Opera + Classical Music Reviews

Carmen proves unstoppable at Longborough Festival Opera

9, 10, 12, 14, 16, 17, 19 July 2022

Massive cast changes and performance restructuring cannot disrupt Bizets classic. 


Peter Gijsbertsen (Photo: Matthew Williams-Ellis)

Some nights at the opera will go down in history, and the opening performance of Carmen in Longborough Festival Opera’s 2022 season will surely be one of them. There are many stories in the opera world of last minute dropouts prompting hasty rearrangements, and even the birth of a new star, but few could come close to matching what befell the Cotswolds venue on the morning of its opening performance. After the dress rehearsal had run smoothly the day before, no fewer than six cast members tested positive for COVID-19 the following morning and were unable to perform. The scale of the problem was underlined by the fact that of the four main principals only one (Peter Gijsbertsen as Don José) was left standing, while not only did the person set to play Micaëla test positive but so too did her understudy!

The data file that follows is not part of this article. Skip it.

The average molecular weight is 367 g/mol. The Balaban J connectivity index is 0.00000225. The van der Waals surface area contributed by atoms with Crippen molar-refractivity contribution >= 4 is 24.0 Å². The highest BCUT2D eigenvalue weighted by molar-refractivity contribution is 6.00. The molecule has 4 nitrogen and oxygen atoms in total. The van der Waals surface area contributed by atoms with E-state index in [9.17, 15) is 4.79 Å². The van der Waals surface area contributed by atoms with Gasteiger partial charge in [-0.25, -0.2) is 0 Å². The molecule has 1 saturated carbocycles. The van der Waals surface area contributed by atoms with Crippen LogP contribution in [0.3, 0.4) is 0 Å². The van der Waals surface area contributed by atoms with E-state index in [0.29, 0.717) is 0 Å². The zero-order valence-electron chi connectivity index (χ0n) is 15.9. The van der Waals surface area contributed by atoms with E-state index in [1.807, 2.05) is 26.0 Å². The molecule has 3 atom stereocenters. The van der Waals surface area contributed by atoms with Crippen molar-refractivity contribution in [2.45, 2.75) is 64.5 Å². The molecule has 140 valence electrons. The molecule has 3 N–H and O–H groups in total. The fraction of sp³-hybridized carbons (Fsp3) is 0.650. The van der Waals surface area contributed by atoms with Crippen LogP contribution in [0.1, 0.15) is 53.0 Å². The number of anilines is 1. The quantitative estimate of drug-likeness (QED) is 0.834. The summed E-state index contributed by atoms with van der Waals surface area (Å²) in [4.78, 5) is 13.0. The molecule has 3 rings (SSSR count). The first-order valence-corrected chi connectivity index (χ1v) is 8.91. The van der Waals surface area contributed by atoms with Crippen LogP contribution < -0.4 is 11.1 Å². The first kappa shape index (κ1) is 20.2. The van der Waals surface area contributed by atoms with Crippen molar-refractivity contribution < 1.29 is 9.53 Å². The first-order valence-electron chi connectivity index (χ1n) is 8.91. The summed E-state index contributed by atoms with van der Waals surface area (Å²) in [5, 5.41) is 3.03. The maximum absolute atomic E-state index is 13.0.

There were covers on hand, but there is a big difference between slotting one person in who might be slightly less experienced with the planned dynamic staging, and having almost an entire cast who are. As a result, the decision was made to present opening night as a ‘concert performance, with design and costume elements’ although what resulted might have reasonably been described as semi-staged. What Longborough achieved in such difficult circumstances was quite remarkable, with all of the covers making the most of their unexpected opportunity to perform their parts to a live audience, and several of them proving particularly strong. If the cast and production team, led by director Mathilde López, were disappointed not to be able to present their innovative take on the work in its fully fledged glory, it certainly felt as if parts of the vision came across still.